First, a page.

In Cultural Studies, ‘culture’ is understood very broadly, but with a strong emphasis on local everyday life. Cultural Studies does not follow traditional distinctions between ‘high’ and ‘low’ culture; for example, a Lorde music video becomes a significant cultural text alongside a classical opera.
Cultural Studies analyses many popular cultural forms: film and television, comics and graphic novels, advertising, art, new media, music, fashion, sport, and leisure to name just a few. These domains are shown to be extremely powerful political forces in shaping our societies and our identities.
The contemporary theories of culture view it as something dynamic, living, and changeable. This leads to questions of how culture is produced; how we interpret culture; how culture can be preserved or destroyed; and how new commodity models, communications and information technology, and globalisation affect our culture.
- The Cultural Studies programme at UC is the only such interdisciplinary programme in Aotearoa New Zealand. More than ten departments across the College of Arts | Te Rāngai Toi Tangata teach into this subject, giving students exposure to different perspectives and theories, and the opportunity to study a diverse range of contemporary cultural domains and texts. Our aim is not to simplify culture or try to unify it, but rather to embrace its complexity.
- The programme specialises in four pathways of study: gender and sexuality, Aotearoa New Zealand studies, popular and visual culture, and human-animal studies.
- Each pathway has a student advisor associated with it who can be contacted for more information. However students may choose not to specialise and opt for a more diverse programme of study.
UC offers a major and a minor in Cultural Studies as part of the Bachelor of Arts.
Courses from many subjects across the Arts are co-coded (shared) with Cultural Studies to explore a variety of topics, for example Anthropology, Cinema Studies, Digital Humanities, History, Media and Communication, and Sociology.
Cultural Studies major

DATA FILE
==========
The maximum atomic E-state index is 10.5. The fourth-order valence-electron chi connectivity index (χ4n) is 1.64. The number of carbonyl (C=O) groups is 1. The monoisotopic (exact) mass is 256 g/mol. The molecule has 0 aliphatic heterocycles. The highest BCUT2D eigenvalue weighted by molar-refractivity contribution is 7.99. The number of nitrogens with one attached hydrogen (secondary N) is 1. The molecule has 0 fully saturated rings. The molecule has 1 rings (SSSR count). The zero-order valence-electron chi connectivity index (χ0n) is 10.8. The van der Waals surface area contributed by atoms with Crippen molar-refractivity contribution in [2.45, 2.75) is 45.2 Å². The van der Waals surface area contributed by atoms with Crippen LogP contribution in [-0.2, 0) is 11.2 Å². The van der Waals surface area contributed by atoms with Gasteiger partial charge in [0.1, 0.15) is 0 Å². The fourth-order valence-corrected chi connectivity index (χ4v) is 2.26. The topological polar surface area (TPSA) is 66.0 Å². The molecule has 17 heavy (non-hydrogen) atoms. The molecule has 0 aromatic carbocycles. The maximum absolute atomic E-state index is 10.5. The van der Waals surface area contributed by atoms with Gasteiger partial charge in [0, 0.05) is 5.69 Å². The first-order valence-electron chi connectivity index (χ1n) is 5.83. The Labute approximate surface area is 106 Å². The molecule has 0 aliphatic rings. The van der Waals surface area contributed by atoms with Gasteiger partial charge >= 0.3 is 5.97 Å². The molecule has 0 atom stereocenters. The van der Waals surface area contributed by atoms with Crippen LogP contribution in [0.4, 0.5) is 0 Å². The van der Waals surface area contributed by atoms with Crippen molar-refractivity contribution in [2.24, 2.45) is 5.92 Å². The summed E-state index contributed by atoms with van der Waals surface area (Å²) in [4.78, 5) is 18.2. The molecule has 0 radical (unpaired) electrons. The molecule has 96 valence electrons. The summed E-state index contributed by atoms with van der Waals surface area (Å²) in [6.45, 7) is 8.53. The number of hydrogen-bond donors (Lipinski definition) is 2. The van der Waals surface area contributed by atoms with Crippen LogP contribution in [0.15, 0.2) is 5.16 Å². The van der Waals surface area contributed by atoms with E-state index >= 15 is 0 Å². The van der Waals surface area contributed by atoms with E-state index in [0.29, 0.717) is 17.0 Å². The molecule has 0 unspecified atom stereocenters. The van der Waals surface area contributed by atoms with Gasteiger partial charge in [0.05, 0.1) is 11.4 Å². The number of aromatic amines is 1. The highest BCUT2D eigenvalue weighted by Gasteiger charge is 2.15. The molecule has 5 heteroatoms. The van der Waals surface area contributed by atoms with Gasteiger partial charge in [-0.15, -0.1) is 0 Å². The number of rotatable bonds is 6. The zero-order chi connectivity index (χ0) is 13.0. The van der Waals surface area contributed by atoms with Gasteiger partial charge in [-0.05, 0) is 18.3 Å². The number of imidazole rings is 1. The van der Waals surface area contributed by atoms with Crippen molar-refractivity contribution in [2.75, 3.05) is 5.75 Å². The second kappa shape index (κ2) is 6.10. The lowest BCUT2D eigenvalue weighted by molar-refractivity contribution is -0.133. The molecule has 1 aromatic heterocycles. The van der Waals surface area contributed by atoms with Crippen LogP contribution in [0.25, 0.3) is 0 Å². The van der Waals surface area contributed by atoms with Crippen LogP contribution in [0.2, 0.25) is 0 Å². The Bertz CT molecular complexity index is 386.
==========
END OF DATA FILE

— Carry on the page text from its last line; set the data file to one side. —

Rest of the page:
To complete a major in Cultural Studies within the Bachelor of Arts, you will need to take the following courses throughout the degree:
- Two 100-level CULT courses (or other courses approved by the Programme Coordinator)
- CULT 202 Cultural Politics/Cultural Activism
- Two 200-level CULT courses (or other courses approved by the Programme Coordinator)
- Two 300-level CULT courses (or other courses approved by the Programme Coordinator)
Cultural Studies minor
For the Cultural Studies minor in the Bachelor of Arts, Bachelor of Commerce, Bachelor of Science, Bachelor of Sport Coaching, or Bachelor of Youth and Community Leadership, you will need to take these courses throughout your chosen degree:
- 75 points in 100 to 300-level CULT courses, or other courses approved by the Programme Coordinator, with at least 45 points at 200-level or above
You can construct a degree that is quite generalised (perhaps suited for a teaching career) or relatively specialised (eg, film and media; sexuality and gender; places, spaces, and technologies; bicultural studies; cultural identity and politics; environmentalism; and human-animal studies).
Cultural Studies leads to careers in fields where a wide analytic grasp of contemporary culture is required eg, the media industries, journalism, publishing, writing, website design, advertising, museology, public relations, teaching and education, advocacy, policy analysis, and arts management.
Because of the breadth and flexibility of a graduate's understanding of culture, they are also able to move among such fields easily.
Find out more about what you can do with a degree in Cultural Studies.
6th Floor, Karl Popper building – see campus maps
College of Arts | Te Rāngai Toi Tangata
University of Canterbury | Te Whare Wānanga o Waitaha
Private Bag 4800
Browse related subjects to Cultural Studies
Choose an area that you are interested in and learn how UC's extensive range of study options can let you study what you want to.
The cultural impact and influence of cinema has been enormous. Film pervades many aspects of our daily lives and a critical awareness of its tools and ...